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Grand Canyon National Park Biological Soil Crusts

Biological crusts (also known as cryptogamic, microbiotic, crytobiotic and microphytic crusts) are microscopic non-vascular assemblages composed of blue-green algae, diatoms, golden brown algae, lichens, mosses and a few xerophytic (adapted for growth with a limited water supply) liverworts on more mesic (moderate amount of moisture) sites. Blue-green algae contribute to the bulk of the algal tissue. Biological crusts grow on and within soils and other substrates, modifying these surfaces in significant ways. The blue-green algae fix atmospheric nitrogen and thus enhance the nutrient status of the soil. Cryptogamic crusts retard erosion by wind and water, help retain soil moisture during dry periods, slow evaporation rates, and enhance seedling establishment. These living crusts are extremely fragile and one footprint can set back development for decades.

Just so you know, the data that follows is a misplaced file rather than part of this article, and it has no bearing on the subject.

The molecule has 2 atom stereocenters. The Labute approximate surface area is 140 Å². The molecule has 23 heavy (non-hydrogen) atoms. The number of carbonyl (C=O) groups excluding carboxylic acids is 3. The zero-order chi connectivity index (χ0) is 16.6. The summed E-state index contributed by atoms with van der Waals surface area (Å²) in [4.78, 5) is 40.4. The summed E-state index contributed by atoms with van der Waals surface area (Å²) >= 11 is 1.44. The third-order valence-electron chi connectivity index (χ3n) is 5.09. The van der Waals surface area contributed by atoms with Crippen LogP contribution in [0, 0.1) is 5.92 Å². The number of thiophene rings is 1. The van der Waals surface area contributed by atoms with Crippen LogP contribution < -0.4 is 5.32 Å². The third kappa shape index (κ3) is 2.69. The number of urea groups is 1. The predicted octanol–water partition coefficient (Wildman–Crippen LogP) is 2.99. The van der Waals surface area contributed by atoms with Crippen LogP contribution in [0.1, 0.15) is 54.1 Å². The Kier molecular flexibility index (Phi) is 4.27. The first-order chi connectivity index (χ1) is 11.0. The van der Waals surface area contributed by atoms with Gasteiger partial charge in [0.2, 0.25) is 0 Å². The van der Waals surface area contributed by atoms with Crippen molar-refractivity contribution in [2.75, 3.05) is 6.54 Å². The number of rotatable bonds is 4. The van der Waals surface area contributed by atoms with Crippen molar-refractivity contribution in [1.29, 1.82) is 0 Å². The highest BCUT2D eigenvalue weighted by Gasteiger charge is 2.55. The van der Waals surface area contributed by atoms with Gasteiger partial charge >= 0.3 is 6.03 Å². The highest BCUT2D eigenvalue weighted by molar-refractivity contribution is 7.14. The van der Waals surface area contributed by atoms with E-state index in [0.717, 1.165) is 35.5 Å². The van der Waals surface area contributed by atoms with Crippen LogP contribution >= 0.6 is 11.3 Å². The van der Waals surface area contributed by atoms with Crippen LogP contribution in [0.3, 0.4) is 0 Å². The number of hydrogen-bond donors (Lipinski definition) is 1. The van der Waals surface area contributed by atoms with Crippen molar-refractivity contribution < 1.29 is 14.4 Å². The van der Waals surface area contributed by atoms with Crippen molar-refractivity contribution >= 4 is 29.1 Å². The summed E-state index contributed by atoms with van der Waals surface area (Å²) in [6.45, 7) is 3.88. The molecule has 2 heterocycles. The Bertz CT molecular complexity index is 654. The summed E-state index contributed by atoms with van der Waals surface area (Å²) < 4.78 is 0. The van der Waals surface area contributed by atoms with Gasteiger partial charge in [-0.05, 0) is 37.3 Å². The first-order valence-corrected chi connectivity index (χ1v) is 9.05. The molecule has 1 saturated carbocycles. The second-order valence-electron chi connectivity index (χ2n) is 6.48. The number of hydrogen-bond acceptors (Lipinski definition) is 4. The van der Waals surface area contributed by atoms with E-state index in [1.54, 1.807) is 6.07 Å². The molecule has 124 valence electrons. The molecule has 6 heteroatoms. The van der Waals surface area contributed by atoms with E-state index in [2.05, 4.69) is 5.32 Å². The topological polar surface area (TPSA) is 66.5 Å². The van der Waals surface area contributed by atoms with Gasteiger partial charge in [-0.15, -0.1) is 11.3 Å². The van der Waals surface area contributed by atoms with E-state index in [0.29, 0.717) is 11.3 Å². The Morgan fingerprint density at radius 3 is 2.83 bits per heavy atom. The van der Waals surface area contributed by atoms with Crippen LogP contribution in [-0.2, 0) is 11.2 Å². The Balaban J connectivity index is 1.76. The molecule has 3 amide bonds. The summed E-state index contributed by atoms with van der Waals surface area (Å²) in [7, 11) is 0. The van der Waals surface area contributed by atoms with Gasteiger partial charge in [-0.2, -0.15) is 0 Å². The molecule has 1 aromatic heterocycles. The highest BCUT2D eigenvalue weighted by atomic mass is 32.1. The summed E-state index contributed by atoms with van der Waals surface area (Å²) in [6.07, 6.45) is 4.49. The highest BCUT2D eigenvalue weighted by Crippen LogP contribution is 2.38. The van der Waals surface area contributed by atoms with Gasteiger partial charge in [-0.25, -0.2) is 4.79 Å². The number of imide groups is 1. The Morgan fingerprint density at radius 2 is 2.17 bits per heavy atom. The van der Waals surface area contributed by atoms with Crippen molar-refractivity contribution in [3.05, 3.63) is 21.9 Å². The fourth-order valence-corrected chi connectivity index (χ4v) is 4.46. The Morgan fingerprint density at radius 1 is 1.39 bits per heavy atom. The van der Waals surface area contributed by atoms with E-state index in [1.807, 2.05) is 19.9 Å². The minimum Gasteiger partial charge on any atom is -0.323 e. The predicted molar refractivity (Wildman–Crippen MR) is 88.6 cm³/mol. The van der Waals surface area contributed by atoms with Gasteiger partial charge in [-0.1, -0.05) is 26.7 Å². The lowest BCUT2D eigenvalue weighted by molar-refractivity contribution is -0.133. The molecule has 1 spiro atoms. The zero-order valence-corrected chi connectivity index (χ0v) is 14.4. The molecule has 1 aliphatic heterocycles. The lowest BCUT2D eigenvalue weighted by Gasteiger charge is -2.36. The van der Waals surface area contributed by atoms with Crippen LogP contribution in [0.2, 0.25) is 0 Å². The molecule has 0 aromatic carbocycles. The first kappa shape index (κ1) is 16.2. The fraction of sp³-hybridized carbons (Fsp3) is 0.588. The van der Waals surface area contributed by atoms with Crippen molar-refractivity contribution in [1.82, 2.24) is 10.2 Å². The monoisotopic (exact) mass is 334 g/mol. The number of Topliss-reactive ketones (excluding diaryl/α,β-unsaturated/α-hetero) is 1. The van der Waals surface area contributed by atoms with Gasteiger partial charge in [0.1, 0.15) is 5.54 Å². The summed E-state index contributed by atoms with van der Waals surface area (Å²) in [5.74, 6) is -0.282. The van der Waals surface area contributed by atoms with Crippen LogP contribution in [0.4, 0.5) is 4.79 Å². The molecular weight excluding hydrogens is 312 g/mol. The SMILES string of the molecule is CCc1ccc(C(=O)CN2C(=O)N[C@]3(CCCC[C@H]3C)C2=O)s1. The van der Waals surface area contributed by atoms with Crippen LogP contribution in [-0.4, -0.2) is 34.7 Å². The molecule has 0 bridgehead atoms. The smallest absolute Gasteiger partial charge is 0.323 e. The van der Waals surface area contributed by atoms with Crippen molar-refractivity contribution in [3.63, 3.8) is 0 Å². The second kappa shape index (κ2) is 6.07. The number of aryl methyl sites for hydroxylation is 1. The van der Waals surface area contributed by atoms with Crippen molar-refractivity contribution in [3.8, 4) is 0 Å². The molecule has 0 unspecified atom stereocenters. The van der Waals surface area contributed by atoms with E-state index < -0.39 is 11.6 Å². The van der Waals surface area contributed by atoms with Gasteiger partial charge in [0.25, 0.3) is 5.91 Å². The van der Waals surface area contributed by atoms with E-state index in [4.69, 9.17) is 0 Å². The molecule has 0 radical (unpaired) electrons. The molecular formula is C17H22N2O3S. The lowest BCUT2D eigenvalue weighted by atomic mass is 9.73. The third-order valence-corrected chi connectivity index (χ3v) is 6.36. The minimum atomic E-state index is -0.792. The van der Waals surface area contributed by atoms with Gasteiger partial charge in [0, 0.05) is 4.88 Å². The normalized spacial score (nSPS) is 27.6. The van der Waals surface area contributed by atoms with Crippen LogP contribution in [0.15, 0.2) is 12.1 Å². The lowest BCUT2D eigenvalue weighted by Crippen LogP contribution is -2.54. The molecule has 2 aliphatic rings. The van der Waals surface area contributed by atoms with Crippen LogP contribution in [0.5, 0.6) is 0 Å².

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Grand Canyon National Park Biological Soil Crusts
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